Nikon’s 200-400 Zoom Lens

A Nikon 200-400 User Experience

This is not meant to be a review, there’s lots of those elsewhere if you were to search for one, but more of my own experience of this lens. Also, this site was never meant to be a gear site, and it never will be, but with this kind of post I’m hoping to add my own experiences to that of my subjects in the field too.

I once hired larger lenses like the Nikon 300 f/2.8 and 200-400 f/4 zoom for my trips, because it was cost effective, but last year I decided to grow up and get one of my own. Whether to get a fast 300, the 200-400 zoom, or a 500 was answered in part given the range of focal lengths the zoom offered, but there was also the nagging doubt associated with it of distant subject performance. But I bought the 200-400mm anyway, and it was not long before I realised that there was nothing to regret with my decision.

Nikon 200-400 VR zoom lens

Nikon’s 200-400mm f4 G VR AF-S IF ED Zoom Lens.

It’s reasonably common knowledge (to gear aficionados anyway) via the internet forums that subjects taken at more than about 50 metres distant with this lens in some cases can result in rather soft pictures. And indeed my hired example was particularly guilty of this. In fact, in my case, my 300mm f/4 with converters easily beat this with regards to performance and acuity over these longer distances.

But having said all that, over 90% of my pictures were at a closer range, and were just fine. Well, not just fine actually, but just superb. A 300mm f/2.8 with a 1.4 converter is too restricting and nonsensical while this Nikon 200-400 f/4 zoom is on offer. That’s particularly true for my kind of photography, that is for large mammals at varying distances from either me or my vehicle.

Young male lion at Moremi, Botswana, May 2010.
Taken using a Nikon D300, 200-400mm zoom lens at 260mm, f/4.8, 1/125th and ISO 360.

Click on the image for a larger, 1000 pixel view.
And click here for a section of this image at 100% view. You can see the fly’s eyes at the bottom left!

So then I grew up and purchased my 200-400, and quickly learnt that the distance shots for this particular unit were in fact quite acceptable, as opposed to my hired one which just quite simply was not. So there’s some sort of sample variation going on here, I think.

I’ve used my 200-400 fairly abundantly now, including a very rewarding trip to Botswana in May where I found practically every image was sharp, including some at middle to far distance. Remember, great distances with long lenses will often be softish anyway, particularly in hot weather due to the heat creating waves in the air.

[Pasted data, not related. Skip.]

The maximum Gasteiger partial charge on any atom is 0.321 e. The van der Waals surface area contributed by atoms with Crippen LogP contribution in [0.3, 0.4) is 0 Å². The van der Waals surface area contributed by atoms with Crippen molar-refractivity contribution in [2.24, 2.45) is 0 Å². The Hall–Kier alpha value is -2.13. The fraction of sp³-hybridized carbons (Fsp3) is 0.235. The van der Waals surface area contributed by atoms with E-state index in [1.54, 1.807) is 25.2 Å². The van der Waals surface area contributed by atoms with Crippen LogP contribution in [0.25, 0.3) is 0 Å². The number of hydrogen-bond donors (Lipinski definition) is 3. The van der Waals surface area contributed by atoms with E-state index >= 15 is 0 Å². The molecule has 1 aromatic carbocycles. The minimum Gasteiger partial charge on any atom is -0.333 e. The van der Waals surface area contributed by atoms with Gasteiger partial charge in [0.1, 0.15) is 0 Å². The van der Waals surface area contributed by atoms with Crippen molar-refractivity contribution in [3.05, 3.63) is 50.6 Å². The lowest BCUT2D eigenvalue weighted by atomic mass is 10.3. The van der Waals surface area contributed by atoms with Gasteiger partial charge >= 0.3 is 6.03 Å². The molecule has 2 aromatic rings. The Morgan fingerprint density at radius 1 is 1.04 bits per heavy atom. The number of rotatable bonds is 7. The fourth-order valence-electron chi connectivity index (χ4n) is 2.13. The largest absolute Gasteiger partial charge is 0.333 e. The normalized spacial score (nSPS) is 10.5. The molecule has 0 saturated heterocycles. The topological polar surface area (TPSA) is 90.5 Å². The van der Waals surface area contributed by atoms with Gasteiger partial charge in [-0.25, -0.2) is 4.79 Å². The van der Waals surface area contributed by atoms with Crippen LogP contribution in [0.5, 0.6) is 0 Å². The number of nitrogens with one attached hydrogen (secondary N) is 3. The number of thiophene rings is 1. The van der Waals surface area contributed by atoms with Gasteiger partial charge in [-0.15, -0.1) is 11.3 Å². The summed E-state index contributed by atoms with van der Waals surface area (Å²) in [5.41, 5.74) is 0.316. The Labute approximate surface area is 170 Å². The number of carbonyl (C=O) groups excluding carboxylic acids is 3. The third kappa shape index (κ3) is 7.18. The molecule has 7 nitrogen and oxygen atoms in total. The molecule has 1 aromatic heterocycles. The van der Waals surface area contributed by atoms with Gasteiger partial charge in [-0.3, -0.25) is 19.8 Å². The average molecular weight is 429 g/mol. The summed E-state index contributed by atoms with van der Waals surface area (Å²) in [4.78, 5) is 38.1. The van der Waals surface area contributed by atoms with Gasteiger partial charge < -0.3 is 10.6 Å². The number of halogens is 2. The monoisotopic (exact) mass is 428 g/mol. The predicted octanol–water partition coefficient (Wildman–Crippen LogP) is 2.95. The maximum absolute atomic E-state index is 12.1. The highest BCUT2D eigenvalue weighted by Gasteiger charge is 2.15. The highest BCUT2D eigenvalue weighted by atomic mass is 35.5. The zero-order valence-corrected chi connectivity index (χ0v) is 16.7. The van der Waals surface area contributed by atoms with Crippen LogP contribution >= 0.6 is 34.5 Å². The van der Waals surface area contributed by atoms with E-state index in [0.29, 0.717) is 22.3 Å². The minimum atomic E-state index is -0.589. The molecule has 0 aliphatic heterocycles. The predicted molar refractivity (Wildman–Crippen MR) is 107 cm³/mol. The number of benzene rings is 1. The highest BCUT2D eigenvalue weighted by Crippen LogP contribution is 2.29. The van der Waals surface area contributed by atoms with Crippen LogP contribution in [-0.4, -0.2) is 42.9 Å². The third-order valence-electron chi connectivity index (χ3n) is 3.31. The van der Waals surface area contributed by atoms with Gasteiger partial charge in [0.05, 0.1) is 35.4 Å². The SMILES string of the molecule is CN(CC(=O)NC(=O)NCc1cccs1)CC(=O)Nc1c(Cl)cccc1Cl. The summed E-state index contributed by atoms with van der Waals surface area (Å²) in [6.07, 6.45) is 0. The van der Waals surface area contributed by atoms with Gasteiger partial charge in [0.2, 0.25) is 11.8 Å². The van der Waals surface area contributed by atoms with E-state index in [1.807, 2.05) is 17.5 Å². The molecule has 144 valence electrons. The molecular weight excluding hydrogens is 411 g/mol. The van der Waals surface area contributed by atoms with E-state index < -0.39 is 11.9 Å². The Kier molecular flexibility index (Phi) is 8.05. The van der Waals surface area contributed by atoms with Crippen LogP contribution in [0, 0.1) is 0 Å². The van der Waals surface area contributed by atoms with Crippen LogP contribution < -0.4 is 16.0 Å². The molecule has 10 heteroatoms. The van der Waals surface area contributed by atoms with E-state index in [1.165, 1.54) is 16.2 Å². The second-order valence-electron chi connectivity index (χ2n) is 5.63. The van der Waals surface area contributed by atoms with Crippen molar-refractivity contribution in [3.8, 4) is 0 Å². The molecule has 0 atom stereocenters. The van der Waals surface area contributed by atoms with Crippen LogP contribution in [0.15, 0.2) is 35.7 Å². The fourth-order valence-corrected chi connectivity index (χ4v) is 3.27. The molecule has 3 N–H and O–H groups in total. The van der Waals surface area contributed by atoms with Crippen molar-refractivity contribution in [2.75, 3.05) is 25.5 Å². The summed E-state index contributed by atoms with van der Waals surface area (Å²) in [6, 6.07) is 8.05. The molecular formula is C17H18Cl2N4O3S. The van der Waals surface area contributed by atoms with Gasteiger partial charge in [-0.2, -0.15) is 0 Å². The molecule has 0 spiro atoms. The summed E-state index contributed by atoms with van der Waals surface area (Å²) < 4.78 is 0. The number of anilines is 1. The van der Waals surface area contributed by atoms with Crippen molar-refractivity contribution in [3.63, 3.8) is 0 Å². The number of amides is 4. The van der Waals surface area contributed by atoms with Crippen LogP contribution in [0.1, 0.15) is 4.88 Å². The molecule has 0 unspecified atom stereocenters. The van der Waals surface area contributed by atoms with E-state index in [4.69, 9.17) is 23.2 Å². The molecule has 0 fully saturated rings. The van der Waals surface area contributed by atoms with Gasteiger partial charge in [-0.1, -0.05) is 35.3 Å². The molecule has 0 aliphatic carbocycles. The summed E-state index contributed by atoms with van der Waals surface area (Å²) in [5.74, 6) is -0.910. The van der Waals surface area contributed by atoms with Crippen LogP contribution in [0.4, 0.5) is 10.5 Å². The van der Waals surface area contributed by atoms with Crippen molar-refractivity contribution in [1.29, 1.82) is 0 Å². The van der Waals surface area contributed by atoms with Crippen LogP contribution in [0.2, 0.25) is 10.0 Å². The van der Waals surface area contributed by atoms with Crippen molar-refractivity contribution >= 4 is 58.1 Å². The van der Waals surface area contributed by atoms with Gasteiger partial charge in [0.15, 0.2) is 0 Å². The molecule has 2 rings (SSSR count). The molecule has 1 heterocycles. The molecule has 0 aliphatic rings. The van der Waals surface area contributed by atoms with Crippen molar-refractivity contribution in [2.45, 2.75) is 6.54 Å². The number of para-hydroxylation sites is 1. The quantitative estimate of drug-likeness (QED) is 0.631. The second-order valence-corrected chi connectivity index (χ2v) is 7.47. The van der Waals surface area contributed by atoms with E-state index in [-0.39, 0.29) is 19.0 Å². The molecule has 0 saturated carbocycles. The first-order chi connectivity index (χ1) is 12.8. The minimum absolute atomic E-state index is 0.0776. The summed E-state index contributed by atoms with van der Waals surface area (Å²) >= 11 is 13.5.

One constant with wildlife photography is that you never know what you’re going to see next, whether it’s something small or something bigger, or whether it’s something close or something afar. I have a utterly wonderful series of pictures of a leopard encounter (I think so anyway) which would not have been so achievable if I’d used a fixed focal length lens. I would have had a few good pictures, I’m sure, but certainly not the range and variation I was able to come away with on this particular occasion. The purchase of this lens over a fixed focal length one proved itself during this 40 minute encounter alone.

Handholding requires a little heft, and while I’m not exactly small and lithe, I’d still be reluctant to hoist this around all day without a tripod. Carrying it around is easy, but hoisting it up at eye level to take pictures all day gets quite tiring. Bean bags are the perfect foil for this lens if you’d be travelling in a vehicle. Indeed, my upcoming Kenya trip may well see me leave my tripod at home.

And speaking of carrying it around, this lens comes with a neat carry bag which accepts the lens with a camera attached as well. I comfortably attached a D700 with a battery grip and a 1.4 converter and put it all in the bag, and slung it over one shoulder. This is all very compact and lighter than you might think too.

VR is very good, but I’m finding this best left off these days using either the bean bag or a tripod with a Wimberley Sidekick attached. Shutter speeds down to 1/125 are working for me at full zoom and with a converter attached, for a focal length of 560mm. But I did turn it on when using the sidekick at lower speeds like 1/45th of a second. My tripod and sidekick settings tend to be a bit (deliberately) loose, and I don’t tend to tighten everything down before I shoot.

Recently I ventured out to Richmond Park (a park near London full of deer) with the sole aim of shooting with a D700, this lens, and a 1.4 converter. I shot at a half stop down (effectively f/6.7 after allowing for the one stop factor the converter gives). They say you should shoot at a stop down (i.e f/8), but i didn’t, just the half stop, and I was quite happy with that. It’s a good thing I did this exercise, because now I can be pretty confident of using this combination come Kenya. The 1.7 converter was quite hopeless, though, but I know that if I need more reach, I can always put a D300 camera on and take advantage of it’s 1.5 crop factor.

There’s a good argument for two cameras, one with a long 400 or 500mm fixed focal length and one with something like a 70-200 maybe with a converter. I still like that argument, but right now I’m happy with my 200-400 one camera and a 70-200 on the other. Other times I might attach the D300 to my 300mm f/4 with a converter because that works really well for me for an effective 630mm option or should I have any remaining doubts about the far off distance shots when using the 200-400.

I use the first release version of this lens, and recently version II became available. But I’ve not seen the new one, let alone used it. However everything I write here applies to both versions, from my understanding and from what I’ve read about the new one.